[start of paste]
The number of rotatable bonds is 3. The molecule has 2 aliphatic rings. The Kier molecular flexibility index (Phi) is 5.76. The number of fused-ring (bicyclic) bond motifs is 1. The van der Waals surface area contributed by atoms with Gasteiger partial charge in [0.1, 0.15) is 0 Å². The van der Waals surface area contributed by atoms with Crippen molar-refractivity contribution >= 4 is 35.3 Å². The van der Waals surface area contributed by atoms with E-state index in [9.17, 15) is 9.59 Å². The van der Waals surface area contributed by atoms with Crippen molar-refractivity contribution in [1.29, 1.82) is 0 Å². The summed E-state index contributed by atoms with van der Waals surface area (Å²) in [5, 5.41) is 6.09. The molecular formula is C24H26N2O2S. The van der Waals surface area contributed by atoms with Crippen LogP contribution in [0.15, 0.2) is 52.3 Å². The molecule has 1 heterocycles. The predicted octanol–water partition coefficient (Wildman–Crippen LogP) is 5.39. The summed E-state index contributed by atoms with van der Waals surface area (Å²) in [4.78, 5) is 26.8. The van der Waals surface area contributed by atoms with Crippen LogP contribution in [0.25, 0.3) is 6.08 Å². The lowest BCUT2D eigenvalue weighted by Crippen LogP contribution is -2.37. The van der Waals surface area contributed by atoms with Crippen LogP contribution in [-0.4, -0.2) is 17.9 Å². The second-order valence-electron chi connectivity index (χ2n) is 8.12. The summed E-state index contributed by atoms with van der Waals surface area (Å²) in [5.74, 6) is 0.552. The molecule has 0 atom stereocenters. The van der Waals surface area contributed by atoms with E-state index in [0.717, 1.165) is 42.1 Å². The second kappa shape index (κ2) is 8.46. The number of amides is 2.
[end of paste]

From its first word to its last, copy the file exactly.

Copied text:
The number of rotatable bonds is 3. The molecule has 2 aliphatic rings. The Kier molecular flexibility index (Phi) is 5.76. The number of fused-ring (bicyclic) bond motifs is 1. The van der Waals surface area contributed by atoms with Gasteiger partial charge in [0.1, 0.15) is 0 Å². The van der Waals surface area contributed by atoms with Crippen molar-refractivity contribution >= 4 is 35.3 Å². The van der Waals surface area contributed by atoms with E-state index in [9.17, 15) is 9.59 Å². The van der Waals surface area contributed by atoms with Crippen molar-refractivity contribution in [1.29, 1.82) is 0 Å². The summed E-state index contributed by atoms with van der Waals surface area (Å²) in [5, 5.41) is 6.09. The molecular formula is C24H26N2O2S. The van der Waals surface area contributed by atoms with Crippen LogP contribution in [0.15, 0.2) is 52.3 Å². The molecule has 1 heterocycles. The predicted octanol–water partition coefficient (Wildman–Crippen LogP) is 5.39. The summed E-state index contributed by atoms with van der Waals surface area (Å²) in [4.78, 5) is 26.8. The van der Waals surface area contributed by atoms with Crippen LogP contribution in [0.25, 0.3) is 6.08 Å². The lowest BCUT2D eigenvalue weighted by Crippen LogP contribution is -2.37. The van der Waals surface area contributed by atoms with Crippen LogP contribution in [-0.4, -0.2) is 17.9 Å². The second-order valence-electron chi connectivity index (χ2n) is 8.12. The summed E-state index contributed by atoms with van der Waals surface area (Å²) in [5.74, 6) is 0.552. The molecule has 0 atom stereocenters. The van der Waals surface area contributed by atoms with E-state index in [0.717, 1.165) is 42.1 Å². The second kappa shape index (κ2) is 8.46. The number of amides is 2.